Other topics included cancer biomarker research for early diagnosis and prevention, NCI-supported studies of esophageal cancer in China, and U.S.-China collaborations by tumor site. NCI and Chinese government officials highlighted funding opportunities and grant procedures for cancer researchers. In addition, participants explored a proposal to translate NCI's Physician Data Query (PDQ) online summaries of cancer-related information into Chinese.
"The quality of science presented by both CICAMS and U.S. investigators was invigorating. Just as important, plans for collaborations in several areas of high priority for both countries in the areas of cancer biomarker and screening research were a major topic of discussion," said Dr. Barry Kramer, director of NCI's Division of Cancer Prevention, who attended the workshop.
CICAMS Director of Cancer Epidemiology Dr. You-Lin Qiao noted, "The extensive discussion and recommendations for community-based screening of four priority cancers (lung, esophageal, breast, and cervical cancers) provides a great collaboration opportunity for scientists of both countries in the context of China's increased investment in health-related projects."
NCI and CICAMS also hosted a May 8 workshop on medical journalism and cancer research for Chinese editors and reporters to learn how to better evaluate, interpret, and summarize cancer research topics for a lay audience. The session helped participants determine which studies are newsworthy and how to present scientific results accurately to the public.
Paula Jacobs Appointed Associate Director in NCI's Division of Cancer Treatment and Diagnosis
Dr. Paula Jacobs has been appointed associate director in NCI's Division of Cancer Treatment and Diagnosis and will be responsible for the Cancer Imaging Program. Dr. Jacobs began working at NCI after 30 years in the private sector, where she developed ultrasmall superparamagnetic iron oxide drugs as magnetic resonance imaging agents and iron replacement therapies.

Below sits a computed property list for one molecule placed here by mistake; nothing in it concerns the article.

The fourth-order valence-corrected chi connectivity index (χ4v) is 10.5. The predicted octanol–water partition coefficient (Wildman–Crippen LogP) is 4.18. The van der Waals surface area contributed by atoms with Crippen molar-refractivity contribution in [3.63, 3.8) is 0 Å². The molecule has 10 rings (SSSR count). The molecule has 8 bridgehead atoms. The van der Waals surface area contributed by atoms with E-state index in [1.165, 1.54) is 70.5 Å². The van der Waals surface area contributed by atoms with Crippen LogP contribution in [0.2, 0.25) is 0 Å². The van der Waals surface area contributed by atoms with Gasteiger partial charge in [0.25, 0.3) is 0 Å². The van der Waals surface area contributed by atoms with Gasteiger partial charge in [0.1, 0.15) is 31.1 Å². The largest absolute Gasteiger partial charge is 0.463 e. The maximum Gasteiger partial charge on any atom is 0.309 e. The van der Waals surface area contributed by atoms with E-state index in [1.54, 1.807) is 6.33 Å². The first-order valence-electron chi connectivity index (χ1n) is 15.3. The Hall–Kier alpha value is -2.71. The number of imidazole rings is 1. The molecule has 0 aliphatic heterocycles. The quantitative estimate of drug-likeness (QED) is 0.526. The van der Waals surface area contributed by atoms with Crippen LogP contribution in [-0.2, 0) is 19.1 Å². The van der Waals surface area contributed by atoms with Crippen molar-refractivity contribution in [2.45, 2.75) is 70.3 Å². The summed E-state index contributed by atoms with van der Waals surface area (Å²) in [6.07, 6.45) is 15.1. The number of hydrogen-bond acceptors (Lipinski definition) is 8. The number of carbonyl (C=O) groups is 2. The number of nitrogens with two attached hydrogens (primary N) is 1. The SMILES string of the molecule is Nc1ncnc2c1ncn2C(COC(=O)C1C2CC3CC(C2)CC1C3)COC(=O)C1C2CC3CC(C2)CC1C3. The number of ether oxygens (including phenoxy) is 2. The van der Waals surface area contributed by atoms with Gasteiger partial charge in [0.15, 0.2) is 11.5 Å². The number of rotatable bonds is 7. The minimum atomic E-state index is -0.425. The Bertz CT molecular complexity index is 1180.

Her research at NCI has focused on lowering the scientific, logistical, and regulatory barriers to investigational use of PET radiopharmaceuticals for therapeutic drug development. She works to standardize imaging techniques to make them more reliable and conducts exploratory research to correlate genomic information about tumors with tumor imaging data.
Proposals Sought for Use of PLCO Data and Biospecimens
Data and biospecimens from the Prostate, Lung, Colorectal, and Ovarian (PLCO) Cancer Screening Trial are available to qualified researchers through a peer-review process. The Etiology and Early Marker Studies (EEMS) program accepts proposals for access to PLCO biospecimens twice a year. Proposals for the next cycle will be accepted between June 1 and July 16, 2012.
By collecting biologic materials and information about risk factors from trial participants before the diagnosis of disease, EEMS—a component of the PLCO—provides a resource for cancer researchers who are studying the causes and origins of cancer and/or early detection of the disease. Etiologic studies investigate environmental, biochemical, and genetic risk factors for cancer. Early detection studies aim to develop reproducible, reliable biomarkers of early disease.
Cyber-Seminar Will Examine Cancer Control at State and Local Level
The June 12 NCI Research to Reality (R2R) cyber-seminar will feature examples of successful cancer control coalitions that have used evidence-based public health practice to implement state cancer plans in local jurisdictions.
The seminar will explore state and local health department perspectives. Bruce Behringer of the Tennessee Department of Health and Della Rhoades of Nodaway County Health Center in Missouri will share their stories of success, lessons learned, and opportunities. In addition, Brandie Adams of the National Association of County and City Health Officials will present the association's new resource guides. These guides are designed to support local implementation of comprehensive cancer control work through local, community-based coalitions.
For more information and to register for this event, visit the R2R website, where you can watch presentations and join discussions. All R2R cyber-seminars are archived on the website a week after the presentation.
For more information on the cyber-seminar series, please e-mail ResearchtoReality@mail.nih.gov.